“One of the fun things about seeing the new Quentin Tarantino film three months early in Cannes (did I mention this?) is that I know exactly why it’s going to make some people furious, and thus I have time to steel myself for the takes.

Back in July 2017, when it was revealed that Tarantino’s next project was connected to the Manson Family murders, it was condemned in some quarters as an insulting and exploitative stunt. We usually require at least a fig-leaf of compassion for the victims in true-crime adaptations, and even Tarantino partisans like myself – I don’t think he’s made a bad film yet – found ourselves wondering how he might square his more outré stylistic impulses with the depiction of a real mass murder in which five people and one unborn child lost their lives.

After all, it’s one thing to slice off with gusto a fictional policeman’s ear; it’s quite another to linger over the gory details of a massacre that took place within living memory, and which still carries a dread historical significance.

In her essay The White Album, Joan Didion wrote: “Many people I know in Los Angeles believe that the Sixties ended abruptly on August 9, 1969, ended at the exact moment when word of the murders on Cielo Drive traveled like brushfire through the community, and in a sense this is true.”

Early in Once Upon a Time in Hollywood, as Leonardo DiCaprio and Brad Pitt’s characters drive up the hill towards Leo’s bachelor pad, the camera cranes up gently to reveal a street sign: Cielo Drive. Tarantino understands how charged that name is; he can hear the Molotov cocktails clinking as he shoulders the crate.

As you may have read in the reviews from Cannes, much of the film is taken up with following DiCaprio and Pitt’s characters – a fading TV actor and his long-serving stunt double – as they amusingly go about their lives in Los Angeles, while Margot Robbie’s Sharon Tate is a relatively minor presence. But the spectre of the murders is just over the horizon, and when the night of the 9th finally arrives, you feel the mood in the cinema shift.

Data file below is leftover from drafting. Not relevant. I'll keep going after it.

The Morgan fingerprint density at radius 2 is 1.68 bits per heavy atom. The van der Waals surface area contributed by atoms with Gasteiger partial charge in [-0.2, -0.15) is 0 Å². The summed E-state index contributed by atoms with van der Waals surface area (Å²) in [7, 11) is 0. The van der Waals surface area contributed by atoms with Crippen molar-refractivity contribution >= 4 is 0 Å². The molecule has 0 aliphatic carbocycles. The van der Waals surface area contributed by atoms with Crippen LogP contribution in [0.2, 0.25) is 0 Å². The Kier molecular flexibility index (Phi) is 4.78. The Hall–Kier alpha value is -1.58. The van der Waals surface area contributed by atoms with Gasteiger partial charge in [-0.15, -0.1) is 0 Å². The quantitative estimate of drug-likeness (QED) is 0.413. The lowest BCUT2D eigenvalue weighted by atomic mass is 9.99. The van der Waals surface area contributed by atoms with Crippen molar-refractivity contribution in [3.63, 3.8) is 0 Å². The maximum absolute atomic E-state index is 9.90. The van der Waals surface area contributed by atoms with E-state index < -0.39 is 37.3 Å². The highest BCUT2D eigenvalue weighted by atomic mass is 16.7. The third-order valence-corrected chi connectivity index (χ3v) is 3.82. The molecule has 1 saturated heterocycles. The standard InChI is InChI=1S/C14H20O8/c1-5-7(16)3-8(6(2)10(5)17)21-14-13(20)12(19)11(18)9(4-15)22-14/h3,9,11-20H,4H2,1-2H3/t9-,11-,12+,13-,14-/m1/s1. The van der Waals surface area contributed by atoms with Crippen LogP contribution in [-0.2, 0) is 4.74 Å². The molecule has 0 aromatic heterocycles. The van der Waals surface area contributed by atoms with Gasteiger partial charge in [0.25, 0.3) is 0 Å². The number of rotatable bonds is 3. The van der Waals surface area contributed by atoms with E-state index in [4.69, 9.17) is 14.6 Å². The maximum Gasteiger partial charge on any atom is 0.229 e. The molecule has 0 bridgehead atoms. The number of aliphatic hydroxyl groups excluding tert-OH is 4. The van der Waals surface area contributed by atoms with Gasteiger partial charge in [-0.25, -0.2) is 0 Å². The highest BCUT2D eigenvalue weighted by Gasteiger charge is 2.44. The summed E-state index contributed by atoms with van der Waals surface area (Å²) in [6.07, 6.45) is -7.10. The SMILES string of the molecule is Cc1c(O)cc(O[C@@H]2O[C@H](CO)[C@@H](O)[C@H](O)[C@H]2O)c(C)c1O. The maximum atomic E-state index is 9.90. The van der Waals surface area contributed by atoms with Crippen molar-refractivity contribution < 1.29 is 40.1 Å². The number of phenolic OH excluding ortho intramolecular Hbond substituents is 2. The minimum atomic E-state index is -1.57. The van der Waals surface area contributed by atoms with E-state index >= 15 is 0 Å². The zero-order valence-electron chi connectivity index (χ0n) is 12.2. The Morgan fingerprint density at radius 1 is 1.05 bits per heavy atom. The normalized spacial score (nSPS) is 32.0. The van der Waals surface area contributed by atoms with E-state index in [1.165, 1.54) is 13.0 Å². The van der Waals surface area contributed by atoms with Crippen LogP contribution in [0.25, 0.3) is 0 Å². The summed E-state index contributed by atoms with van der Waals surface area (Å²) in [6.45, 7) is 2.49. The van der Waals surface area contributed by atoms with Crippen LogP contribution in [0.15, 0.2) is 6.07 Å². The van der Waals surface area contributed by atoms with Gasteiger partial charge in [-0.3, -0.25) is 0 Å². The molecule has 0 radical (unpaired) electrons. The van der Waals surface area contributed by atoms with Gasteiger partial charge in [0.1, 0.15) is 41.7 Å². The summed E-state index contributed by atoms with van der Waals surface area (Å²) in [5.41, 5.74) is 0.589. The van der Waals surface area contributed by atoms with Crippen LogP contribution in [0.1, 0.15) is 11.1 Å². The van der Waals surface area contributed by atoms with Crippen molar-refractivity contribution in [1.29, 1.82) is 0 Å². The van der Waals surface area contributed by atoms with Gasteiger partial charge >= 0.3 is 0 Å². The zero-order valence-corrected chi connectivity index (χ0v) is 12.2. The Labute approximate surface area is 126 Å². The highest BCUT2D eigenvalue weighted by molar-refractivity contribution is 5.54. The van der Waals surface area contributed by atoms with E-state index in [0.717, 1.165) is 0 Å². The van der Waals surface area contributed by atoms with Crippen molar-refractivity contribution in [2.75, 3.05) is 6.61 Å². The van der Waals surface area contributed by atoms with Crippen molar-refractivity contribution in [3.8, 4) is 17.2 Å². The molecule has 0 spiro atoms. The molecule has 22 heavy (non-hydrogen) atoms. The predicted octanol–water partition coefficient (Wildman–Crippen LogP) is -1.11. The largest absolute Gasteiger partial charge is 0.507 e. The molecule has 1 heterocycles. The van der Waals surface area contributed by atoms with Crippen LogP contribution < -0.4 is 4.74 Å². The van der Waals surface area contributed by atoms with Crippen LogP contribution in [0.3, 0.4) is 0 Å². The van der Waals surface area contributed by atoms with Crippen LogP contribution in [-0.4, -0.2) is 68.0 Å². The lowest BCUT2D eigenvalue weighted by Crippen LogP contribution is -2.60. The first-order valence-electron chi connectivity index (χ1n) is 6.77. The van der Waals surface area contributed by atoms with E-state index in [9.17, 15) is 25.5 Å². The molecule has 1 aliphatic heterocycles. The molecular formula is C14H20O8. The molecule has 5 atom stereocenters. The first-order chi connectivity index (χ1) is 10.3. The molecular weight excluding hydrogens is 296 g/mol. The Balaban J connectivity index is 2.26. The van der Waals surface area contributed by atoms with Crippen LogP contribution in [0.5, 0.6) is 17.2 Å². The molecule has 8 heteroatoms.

No spoilers whatsoever about what transpires on screen. But in the audience, as it became clear how Tarantino was going to handle this extraordinarily loaded moment, the room soured and split, like a pan of cream left too long on the hob. I craned in, amazed, but felt the person beside me recoil in either dismay or disgust.

Two weeks on, I’m convinced that the scene is the boldest and most graphically violent of Tarantino’s career – I had to shield my eyes at one point, found myself involuntarily groaning “oh no” at another – and a dead cert for the most controversial. People will be outraged by it, and with good reason. But in a strange and brilliant way, it takes Didion’s death-of-the-Sixties observation and pushes it through a hellfire-hot catharsis.

Hollywood summoned up this horror, the film seems to be saying, and now it’s Hollywood’s turn to exorcise it. I can’t wait until the release in August, when we can finally talk about why.

~ Robbie Collin